‘Boat People’ Again

‘Boat People’ used to hit the headlines at the close of Vietnam war. They were the victims of ‘revolution’— or ‘counter-revolution’. Hundreds of thousands of asylum seekers were trying to escape state persecution by risking their lives as they were transported to some distant countries clandestinely by smugglers in rickety boats. Many perished in rough sea and those who survived the ordeal were at the mercy of too many authorities, facing a new kind of apartheid and segregation in host countries.
Once again ‘boat people’ are making news as thousands of asylum seekers are heading for Australia, mainly from the conflict zones of Afghanistan, Iraq and Sri Lanka. And again Indonesian shores provide the transit point. Around 8000 asylum seekers from these countries, according to news reports, have already reached Christmas Island, in the Australian Indian Ocean territory, embarking in more than one hundred dingy boats, so far in 2012.

An increase in boat arrivals and the deaths of more than 650 asylum seekers at sea in the past three years, has promoted a stiffer Australian government attitude. The numbers trying to reach Australia are small compared with more than 58,000 people, who arrived in Europe by sea in 2011. Australia’s centre-left Labour Party government is deterring future arrivals by deporting new asylum seekers who arrived by boat to the Pacific atoll of Nauru, otherwise witnessing radiation problem due to test of atom bombs, or to Australia’s nearest neighbour Papua New Guinea.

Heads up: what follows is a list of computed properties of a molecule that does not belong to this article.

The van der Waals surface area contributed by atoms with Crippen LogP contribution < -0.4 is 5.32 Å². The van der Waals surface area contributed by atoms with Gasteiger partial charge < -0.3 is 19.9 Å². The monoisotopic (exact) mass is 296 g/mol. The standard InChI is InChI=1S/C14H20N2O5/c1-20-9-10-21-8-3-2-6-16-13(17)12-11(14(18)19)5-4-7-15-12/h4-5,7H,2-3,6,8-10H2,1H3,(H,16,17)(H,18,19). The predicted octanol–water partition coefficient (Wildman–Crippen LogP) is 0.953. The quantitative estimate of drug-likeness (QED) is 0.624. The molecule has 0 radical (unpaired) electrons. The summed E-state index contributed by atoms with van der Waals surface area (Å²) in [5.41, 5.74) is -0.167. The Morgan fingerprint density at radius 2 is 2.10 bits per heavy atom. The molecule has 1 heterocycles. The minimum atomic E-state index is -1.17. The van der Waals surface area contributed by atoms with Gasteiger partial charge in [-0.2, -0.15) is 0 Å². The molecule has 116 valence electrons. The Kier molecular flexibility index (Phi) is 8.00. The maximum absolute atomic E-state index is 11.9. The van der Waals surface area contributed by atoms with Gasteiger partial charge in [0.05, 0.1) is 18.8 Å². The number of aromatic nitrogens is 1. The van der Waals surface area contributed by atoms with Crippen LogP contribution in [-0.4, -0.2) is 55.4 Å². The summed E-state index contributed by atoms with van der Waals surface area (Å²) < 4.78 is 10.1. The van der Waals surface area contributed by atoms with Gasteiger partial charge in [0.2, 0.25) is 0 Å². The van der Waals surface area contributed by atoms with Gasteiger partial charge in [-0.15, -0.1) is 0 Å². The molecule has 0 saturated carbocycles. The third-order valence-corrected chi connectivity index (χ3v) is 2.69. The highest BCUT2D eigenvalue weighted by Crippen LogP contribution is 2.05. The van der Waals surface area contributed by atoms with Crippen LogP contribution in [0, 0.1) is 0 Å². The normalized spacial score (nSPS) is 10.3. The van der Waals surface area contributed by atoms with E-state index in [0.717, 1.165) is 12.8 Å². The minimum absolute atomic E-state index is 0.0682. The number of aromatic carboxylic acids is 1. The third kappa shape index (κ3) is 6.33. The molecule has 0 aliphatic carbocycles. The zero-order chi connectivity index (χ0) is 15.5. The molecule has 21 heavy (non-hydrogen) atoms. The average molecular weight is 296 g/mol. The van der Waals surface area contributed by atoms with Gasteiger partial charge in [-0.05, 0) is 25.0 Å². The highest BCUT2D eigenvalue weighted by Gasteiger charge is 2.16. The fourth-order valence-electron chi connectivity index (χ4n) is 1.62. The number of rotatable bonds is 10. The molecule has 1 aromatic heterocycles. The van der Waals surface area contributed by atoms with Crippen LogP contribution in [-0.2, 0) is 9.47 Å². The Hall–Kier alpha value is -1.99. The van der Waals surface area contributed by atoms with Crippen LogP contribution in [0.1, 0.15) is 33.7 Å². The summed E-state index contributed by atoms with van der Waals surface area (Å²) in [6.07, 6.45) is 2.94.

In June 2012, more than ninety asylum seekers drowned when two-people smuggling boats capsized in a fortnight, while sailing in the rough seas. About sixty seven asylum seekers were reportedly missing in August 2012, after leaving Indonesia in a small boat bound for Australia.

Human trafficking is no longer female-centric. People are always trying to migrate to new areas of opportunity for sheer survival. Labour migration is a global phenomenon. But political migration to escape state repression and poverty is also taking place universally. Then again it is mostly a third world problem because war that destroys economy and social fabric, is refusing to leave some Asian countries. Trafficking people in boat is now a lucrative business operation of smugglers. Money matters and it matters most in people’s misery.

Vol. 45, No. 18, Nov 11-17, 2012

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